Path to Possible Redemption
Growing up, religion was encouraged but not pursued within my family. We would go to Sunday mass at the awful hour of 7 A.M., and I would attend CCD (Confraternity of Christian Doctrine) after school, but we were far from virtuous Catholics. Yet we still did what was expected of us within the religious community.
As a child, I dreaded attending church and CCD. I often feigned being sick to avoid going to mass, but I could never avoid going to the afterschool program. Every Tuesday, we’d spend hours after school being taught about how God loves everyone, how you need to confess your sins to go to heaven, and how to be a good Catholic. These principles were lost on younger me. There were so many discrepancies between the things I was being told there, and what I was taught in school. I was slowly becoming disengaged from the religion I was being taught, but I still couldn’t escape it.
My real detachment came at nine, when we were introduced to the sacrament of confession. One night, we were taken into the church and told that we needed to confess our sins so we would be redeemed in God’s eye. We weren’t given an option, we were only told that this would be happening. We were lined up in the church’s lobby and coached by the adults on exactly what to say to the priest… “Forgive me Father, for I have sinned. It has been x day since my last confession…”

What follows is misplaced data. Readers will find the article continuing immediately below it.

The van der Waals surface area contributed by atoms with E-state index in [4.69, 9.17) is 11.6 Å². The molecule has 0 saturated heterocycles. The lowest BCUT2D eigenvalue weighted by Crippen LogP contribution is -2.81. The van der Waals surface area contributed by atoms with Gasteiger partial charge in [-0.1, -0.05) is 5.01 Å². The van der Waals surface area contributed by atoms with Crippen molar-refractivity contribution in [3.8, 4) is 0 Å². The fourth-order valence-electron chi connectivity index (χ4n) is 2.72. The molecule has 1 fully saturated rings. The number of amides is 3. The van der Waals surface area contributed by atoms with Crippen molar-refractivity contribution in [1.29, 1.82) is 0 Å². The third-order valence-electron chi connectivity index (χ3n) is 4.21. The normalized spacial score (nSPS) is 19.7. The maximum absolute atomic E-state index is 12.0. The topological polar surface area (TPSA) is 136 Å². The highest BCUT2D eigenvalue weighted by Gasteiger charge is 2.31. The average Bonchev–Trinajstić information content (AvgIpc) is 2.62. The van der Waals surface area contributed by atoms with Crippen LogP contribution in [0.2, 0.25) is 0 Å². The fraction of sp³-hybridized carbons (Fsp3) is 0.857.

Panic set in as I waited in that line, attempting to memorize what I was supposed to say. I remember it being agonizing. What sins was I supposed to confess? I was only nine. I didn’t kill or hurt anyone. I told white lies like all kids do, but surely that wouldn’t damn me to hell. I did what I was told, but apparently that wasn’t enough.
Inside the booth, I sat in a dingy foldable metal chair, and repeated what was told to me. The priest corrected my stuttered mistakes and asked what I needed to confess. And in that moment, instead of being a good Catholic, I lied, I made up whatever sins I might have committed (i.e. stealing pudding from my sister and lying to my parents). I only told a few sins; I wanted to make it believable but not earn any judgment. He listened to me, and once finished, told me my way to redemption: say five Hail Marys and five Our Fathers. God would forgive me if I did that.
Leaving that booth, I felt ridiculous. The adults led me to a statue of Mary and Jesus that I was meant to pray before, where I would find redemption. Kneeling, I thought about how absurd this concept seemed. At nine years old, I was supposed to act as if I’m a criminal and beg for forgiveness for the untold actions I committed. I left that night changed, and perhaps for the better. I never finished those prayers, nor do I ever plan to.
Art by Serena Y. Cheng